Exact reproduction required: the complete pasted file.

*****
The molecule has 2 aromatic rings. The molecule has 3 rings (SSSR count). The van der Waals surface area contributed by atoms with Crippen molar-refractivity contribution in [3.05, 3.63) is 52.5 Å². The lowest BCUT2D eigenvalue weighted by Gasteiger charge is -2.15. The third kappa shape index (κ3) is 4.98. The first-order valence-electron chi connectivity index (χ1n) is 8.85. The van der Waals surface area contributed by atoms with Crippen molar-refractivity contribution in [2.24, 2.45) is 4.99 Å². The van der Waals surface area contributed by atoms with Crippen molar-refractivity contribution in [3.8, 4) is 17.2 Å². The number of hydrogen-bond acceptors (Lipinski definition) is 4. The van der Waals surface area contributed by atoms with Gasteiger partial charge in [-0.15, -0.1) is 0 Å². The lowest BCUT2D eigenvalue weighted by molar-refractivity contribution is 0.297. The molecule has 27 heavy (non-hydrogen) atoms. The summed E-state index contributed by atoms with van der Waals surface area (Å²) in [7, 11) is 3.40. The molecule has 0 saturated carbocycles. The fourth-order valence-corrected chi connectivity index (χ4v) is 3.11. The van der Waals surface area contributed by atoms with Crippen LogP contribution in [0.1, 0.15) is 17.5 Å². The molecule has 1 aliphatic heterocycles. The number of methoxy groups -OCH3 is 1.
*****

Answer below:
The molecule has 2 aromatic rings. The molecule has 3 rings (SSSR count). The van der Waals surface area contributed by atoms with Crippen molar-refractivity contribution in [3.05, 3.63) is 52.5 Å². The lowest BCUT2D eigenvalue weighted by Gasteiger charge is -2.15. The third kappa shape index (κ3) is 4.98. The first-order valence-electron chi connectivity index (χ1n) is 8.85. The van der Waals surface area contributed by atoms with Crippen molar-refractivity contribution in [2.24, 2.45) is 4.99 Å². The van der Waals surface area contributed by atoms with Crippen molar-refractivity contribution in [3.8, 4) is 17.2 Å². The number of hydrogen-bond acceptors (Lipinski definition) is 4. The van der Waals surface area contributed by atoms with Gasteiger partial charge in [-0.15, -0.1) is 0 Å². The lowest BCUT2D eigenvalue weighted by molar-refractivity contribution is 0.297. The molecule has 27 heavy (non-hydrogen) atoms. The summed E-state index contributed by atoms with van der Waals surface area (Å²) in [7, 11) is 3.40. The molecule has 0 saturated carbocycles. The fourth-order valence-corrected chi connectivity index (χ4v) is 3.11. The van der Waals surface area contributed by atoms with Crippen LogP contribution in [0.1, 0.15) is 17.5 Å². The molecule has 1 aliphatic heterocycles. The number of methoxy groups -OCH3 is 1.